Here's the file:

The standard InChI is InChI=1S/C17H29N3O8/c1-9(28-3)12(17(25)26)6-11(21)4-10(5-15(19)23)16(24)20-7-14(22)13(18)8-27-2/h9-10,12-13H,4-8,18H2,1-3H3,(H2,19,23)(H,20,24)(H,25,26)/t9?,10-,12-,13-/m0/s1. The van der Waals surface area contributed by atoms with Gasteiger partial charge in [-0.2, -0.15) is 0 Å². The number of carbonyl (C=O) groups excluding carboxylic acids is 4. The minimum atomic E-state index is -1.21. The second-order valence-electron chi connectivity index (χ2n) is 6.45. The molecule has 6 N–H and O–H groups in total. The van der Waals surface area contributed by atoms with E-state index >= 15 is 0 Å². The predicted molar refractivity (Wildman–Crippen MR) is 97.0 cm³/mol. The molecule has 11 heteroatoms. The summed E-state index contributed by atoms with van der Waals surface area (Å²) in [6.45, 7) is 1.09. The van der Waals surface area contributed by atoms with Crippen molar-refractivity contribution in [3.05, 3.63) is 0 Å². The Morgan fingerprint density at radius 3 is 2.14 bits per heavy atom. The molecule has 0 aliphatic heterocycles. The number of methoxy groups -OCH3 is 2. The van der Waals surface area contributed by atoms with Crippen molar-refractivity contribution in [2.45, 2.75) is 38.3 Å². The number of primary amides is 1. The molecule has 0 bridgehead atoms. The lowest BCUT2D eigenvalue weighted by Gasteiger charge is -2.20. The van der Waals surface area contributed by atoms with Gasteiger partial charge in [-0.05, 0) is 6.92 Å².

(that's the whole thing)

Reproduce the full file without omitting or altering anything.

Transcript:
The standard InChI is InChI=1S/C17H29N3O8/c1-9(28-3)12(17(25)26)6-11(21)4-10(5-15(19)23)16(24)20-7-14(22)13(18)8-27-2/h9-10,12-13H,4-8,18H2,1-3H3,(H2,19,23)(H,20,24)(H,25,26)/t9?,10-,12-,13-/m0/s1. The van der Waals surface area contributed by atoms with Gasteiger partial charge in [-0.2, -0.15) is 0 Å². The number of carbonyl (C=O) groups excluding carboxylic acids is 4. The minimum atomic E-state index is -1.21. The second-order valence-electron chi connectivity index (χ2n) is 6.45. The molecule has 6 N–H and O–H groups in total. The van der Waals surface area contributed by atoms with E-state index >= 15 is 0 Å². The predicted molar refractivity (Wildman–Crippen MR) is 97.0 cm³/mol. The molecule has 11 heteroatoms. The summed E-state index contributed by atoms with van der Waals surface area (Å²) in [6.45, 7) is 1.09. The van der Waals surface area contributed by atoms with Crippen molar-refractivity contribution in [3.05, 3.63) is 0 Å². The Morgan fingerprint density at radius 3 is 2.14 bits per heavy atom. The molecule has 0 aliphatic heterocycles. The number of methoxy groups -OCH3 is 2. The van der Waals surface area contributed by atoms with Crippen molar-refractivity contribution in [2.45, 2.75) is 38.3 Å². The number of primary amides is 1. The molecule has 0 bridgehead atoms. The lowest BCUT2D eigenvalue weighted by Gasteiger charge is -2.20. The van der Waals surface area contributed by atoms with Gasteiger partial charge in [-0.05, 0) is 6.92 Å².